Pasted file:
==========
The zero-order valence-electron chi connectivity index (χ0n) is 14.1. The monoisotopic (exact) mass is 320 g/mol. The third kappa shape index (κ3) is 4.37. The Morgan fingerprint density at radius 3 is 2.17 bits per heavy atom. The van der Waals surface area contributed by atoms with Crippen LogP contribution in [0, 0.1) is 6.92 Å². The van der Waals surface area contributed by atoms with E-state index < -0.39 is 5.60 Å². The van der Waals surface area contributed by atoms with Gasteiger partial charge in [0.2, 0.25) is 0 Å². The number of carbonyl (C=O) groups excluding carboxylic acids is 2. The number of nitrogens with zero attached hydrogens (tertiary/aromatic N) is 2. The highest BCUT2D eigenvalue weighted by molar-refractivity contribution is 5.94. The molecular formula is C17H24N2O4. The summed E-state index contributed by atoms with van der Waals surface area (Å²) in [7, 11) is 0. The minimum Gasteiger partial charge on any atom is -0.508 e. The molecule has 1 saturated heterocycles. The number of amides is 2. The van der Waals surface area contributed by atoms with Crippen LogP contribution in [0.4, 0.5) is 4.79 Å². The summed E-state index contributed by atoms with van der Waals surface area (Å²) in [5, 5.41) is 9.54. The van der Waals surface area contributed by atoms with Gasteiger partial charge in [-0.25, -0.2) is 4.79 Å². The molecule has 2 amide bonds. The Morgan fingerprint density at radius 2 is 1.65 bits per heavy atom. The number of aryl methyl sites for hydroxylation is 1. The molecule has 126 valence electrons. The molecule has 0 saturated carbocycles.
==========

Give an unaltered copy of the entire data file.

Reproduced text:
The zero-order valence-electron chi connectivity index (χ0n) is 14.1. The monoisotopic (exact) mass is 320 g/mol. The third kappa shape index (κ3) is 4.37. The Morgan fingerprint density at radius 3 is 2.17 bits per heavy atom. The van der Waals surface area contributed by atoms with Crippen LogP contribution in [0, 0.1) is 6.92 Å². The van der Waals surface area contributed by atoms with E-state index < -0.39 is 5.60 Å². The van der Waals surface area contributed by atoms with Gasteiger partial charge in [0.2, 0.25) is 0 Å². The number of carbonyl (C=O) groups excluding carboxylic acids is 2. The number of nitrogens with zero attached hydrogens (tertiary/aromatic N) is 2. The highest BCUT2D eigenvalue weighted by molar-refractivity contribution is 5.94. The molecular formula is C17H24N2O4. The summed E-state index contributed by atoms with van der Waals surface area (Å²) in [7, 11) is 0. The minimum Gasteiger partial charge on any atom is -0.508 e. The molecule has 1 saturated heterocycles. The number of amides is 2. The van der Waals surface area contributed by atoms with Crippen LogP contribution in [0.4, 0.5) is 4.79 Å². The summed E-state index contributed by atoms with van der Waals surface area (Å²) in [5, 5.41) is 9.54. The van der Waals surface area contributed by atoms with Gasteiger partial charge in [-0.25, -0.2) is 4.79 Å². The molecule has 2 amide bonds. The Morgan fingerprint density at radius 2 is 1.65 bits per heavy atom. The number of aryl methyl sites for hydroxylation is 1. The molecule has 126 valence electrons. The molecule has 0 saturated carbocycles.